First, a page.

Budget and Finance - Any increase in the mill levy about 5% must be referred to the County Council or the voters.
Citizen’s Advisory Boards - The Planning and Public Health Boards and the Board of (Zoning) Adjustments are expanded from the current five members to nine members each. Six members will be chosen from geographic districts, three at-large. All appointed board-commission members are limited 
to two consecutive three-year terms.
Commissioners - The Board of Commissioners went from three members to five. Each Commissioner can serve a maximum of two consecutive four-year terms.
County Attorney - The Board of Commissioners will appoint a full-time County Attorney. Presently, the County Attorney is hired on an hourly basis as needed. 
County Council - The Charter creates a 5-member, unsalaried County Council. They will be elected on a nonpartisan basis, 3 from districts, 2 at-large for a maximum of 2 four-year terms. The duties of the Council are to set elected 
officer salaries, review government performance and appoint a performance auditor if deemed necessary, 
fill commissioner vacancies, have authority to increase the maximum budget under certain circumstances 
and rule on conflict of interest.
County Departments - The Charter provides for five major departments which are coordinated by the commissioners. The Commissioner Chairman is elected by the Board annually and coordinates the Finance, Purchasing and Personnel Departments.
Elected Officers - The Sheriff, Treasurer, Assessor, Clerk and Recorder, and Coroner are retained as elected posts. The only elected position to be abolished is the County Surveyor whose functions will be placed in the Engineering Services Department. Professional experience and educational qualifications are required for Sheriff and the appointed Undersheriff. No professional qualifications are set for other elected offices, although the chief deputies in the Treasurer and Assessor offices must meet professional standards.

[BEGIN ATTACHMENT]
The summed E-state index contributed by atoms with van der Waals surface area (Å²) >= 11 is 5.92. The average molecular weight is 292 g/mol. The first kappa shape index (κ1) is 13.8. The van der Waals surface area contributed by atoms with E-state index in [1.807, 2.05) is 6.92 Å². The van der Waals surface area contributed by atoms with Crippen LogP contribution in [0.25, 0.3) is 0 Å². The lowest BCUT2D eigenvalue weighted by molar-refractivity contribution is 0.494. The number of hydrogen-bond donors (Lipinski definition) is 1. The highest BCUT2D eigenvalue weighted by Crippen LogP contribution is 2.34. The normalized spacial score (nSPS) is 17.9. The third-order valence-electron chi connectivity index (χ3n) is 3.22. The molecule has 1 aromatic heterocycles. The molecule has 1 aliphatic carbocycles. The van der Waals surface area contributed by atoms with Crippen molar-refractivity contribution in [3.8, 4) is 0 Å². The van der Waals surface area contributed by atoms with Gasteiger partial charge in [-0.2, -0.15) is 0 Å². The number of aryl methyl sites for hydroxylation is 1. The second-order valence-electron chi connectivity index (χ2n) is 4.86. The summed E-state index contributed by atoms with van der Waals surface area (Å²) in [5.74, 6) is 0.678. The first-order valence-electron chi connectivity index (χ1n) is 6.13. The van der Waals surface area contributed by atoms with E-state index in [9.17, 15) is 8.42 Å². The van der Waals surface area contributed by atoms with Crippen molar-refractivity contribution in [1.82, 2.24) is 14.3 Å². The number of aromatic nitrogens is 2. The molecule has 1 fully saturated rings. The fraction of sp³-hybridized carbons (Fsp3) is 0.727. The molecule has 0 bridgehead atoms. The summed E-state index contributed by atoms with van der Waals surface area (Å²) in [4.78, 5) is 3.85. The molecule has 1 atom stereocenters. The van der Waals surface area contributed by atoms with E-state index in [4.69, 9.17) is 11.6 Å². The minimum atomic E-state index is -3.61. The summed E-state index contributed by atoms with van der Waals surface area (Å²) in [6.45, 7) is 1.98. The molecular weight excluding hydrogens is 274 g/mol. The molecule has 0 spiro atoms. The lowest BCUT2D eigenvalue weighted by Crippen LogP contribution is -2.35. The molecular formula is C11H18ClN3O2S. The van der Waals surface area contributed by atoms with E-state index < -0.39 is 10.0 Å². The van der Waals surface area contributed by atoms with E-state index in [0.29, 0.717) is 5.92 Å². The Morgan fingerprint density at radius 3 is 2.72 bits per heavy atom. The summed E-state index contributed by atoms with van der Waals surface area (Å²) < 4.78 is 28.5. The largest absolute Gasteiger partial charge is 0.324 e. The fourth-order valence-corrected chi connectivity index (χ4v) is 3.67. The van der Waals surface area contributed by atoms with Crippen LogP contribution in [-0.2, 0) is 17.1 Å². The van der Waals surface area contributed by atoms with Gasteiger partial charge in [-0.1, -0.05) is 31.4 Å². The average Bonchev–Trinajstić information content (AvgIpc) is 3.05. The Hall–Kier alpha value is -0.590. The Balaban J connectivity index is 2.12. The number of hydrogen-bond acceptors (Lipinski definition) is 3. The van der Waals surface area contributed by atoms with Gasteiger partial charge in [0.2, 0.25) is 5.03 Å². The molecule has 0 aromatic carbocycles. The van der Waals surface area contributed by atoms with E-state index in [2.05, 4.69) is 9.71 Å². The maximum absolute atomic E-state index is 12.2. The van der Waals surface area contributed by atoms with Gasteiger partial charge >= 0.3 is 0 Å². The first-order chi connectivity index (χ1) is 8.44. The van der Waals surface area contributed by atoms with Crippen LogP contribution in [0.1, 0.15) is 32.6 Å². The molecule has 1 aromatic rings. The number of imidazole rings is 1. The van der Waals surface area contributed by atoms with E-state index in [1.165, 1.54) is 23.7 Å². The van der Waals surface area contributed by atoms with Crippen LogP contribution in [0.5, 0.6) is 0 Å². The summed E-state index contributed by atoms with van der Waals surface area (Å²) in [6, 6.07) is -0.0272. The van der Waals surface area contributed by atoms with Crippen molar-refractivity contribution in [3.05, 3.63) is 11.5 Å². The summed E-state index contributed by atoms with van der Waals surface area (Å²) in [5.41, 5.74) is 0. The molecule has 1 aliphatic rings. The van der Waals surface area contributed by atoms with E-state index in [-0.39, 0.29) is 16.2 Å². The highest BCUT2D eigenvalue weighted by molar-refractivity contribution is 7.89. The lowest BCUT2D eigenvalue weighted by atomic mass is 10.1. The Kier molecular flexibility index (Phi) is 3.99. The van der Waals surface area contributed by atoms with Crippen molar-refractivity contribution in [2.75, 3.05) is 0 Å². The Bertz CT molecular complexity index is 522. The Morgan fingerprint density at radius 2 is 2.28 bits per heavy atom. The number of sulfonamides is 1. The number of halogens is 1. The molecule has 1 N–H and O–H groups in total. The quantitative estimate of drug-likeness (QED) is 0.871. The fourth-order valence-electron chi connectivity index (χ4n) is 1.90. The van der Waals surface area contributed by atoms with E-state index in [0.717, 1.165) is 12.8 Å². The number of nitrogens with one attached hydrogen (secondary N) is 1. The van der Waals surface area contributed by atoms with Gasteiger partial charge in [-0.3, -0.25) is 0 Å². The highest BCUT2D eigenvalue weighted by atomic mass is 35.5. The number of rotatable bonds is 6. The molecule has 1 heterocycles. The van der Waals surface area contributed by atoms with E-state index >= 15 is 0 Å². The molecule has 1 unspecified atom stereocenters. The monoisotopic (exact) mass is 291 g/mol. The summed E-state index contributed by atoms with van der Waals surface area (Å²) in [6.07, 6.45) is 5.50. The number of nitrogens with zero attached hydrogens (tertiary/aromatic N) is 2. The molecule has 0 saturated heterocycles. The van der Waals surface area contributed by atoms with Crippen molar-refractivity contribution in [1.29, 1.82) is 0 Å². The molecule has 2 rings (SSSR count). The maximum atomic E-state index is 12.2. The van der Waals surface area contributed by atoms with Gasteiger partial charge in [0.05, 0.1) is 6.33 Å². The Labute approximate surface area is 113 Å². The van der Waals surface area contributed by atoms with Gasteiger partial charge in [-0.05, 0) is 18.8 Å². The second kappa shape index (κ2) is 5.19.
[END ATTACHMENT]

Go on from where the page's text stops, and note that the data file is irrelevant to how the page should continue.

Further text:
Personnel - A central county personnel system is established. Controls are set on county officer and employee conflicts-of-interest.
Recall, Referendum and Initiative - The right of the citizens to petition for recall, referendum, and initiative is granted by the Charter. The electorate also may petition to amend or repeal the Charter.

History of Amendments

There have been 17 amendments to the Weld County Home Rule Charter throughout the years. Only one amendment was started by petition (1995, Amendment 15-5).  

Ad Hoc Home Rule Charter Study Committees have been used only twice in the history of the Charter, once for amendments in 2001 and again in 2007.

The Board of County Commissioners is not required to form an Ad Hoc Charter Study Committee but can in order to involve the public in reviewing and making recommendations regarding the governing document.

How Amendments Occur

The preamble of the Home Rule Charter states: “We, the people of Weld County, Colorado, in order to avail ourselves of self-determination in county affairs…establish and adopt this Home Rule Charter for Weld County, Colorado.” This is important because the charter is not only the foundation for how our county government is formed and administered but also how it can be changed. Charter review committees have been used several times during the past 40 years to make recommendations regarding changes and updates to the governing document.

The only group that can change the structure of Weld County’s government are the residents of Weld County.

There are two ways to amend the county charter – by petition(s) signed by at least 5% of the electorate or by resolution adopted by the Board of Commissioners. Either route leads to the same point – a public vote by the residents (registered electors) of the county.

A charter review committee can be tasked to review specific items within the charter or the entire charter itself. Following their review, the committee provides recommendations to the Board of Commissioners regarding any suggested amendments. The Board of Commissioners can then, by resolution, submit any proposed amendment(s) to the qualified electors. Any recommended amendments, however, must be confined to a single subject for purposes of the ballot; there may be several single-subject amendments on the ballot.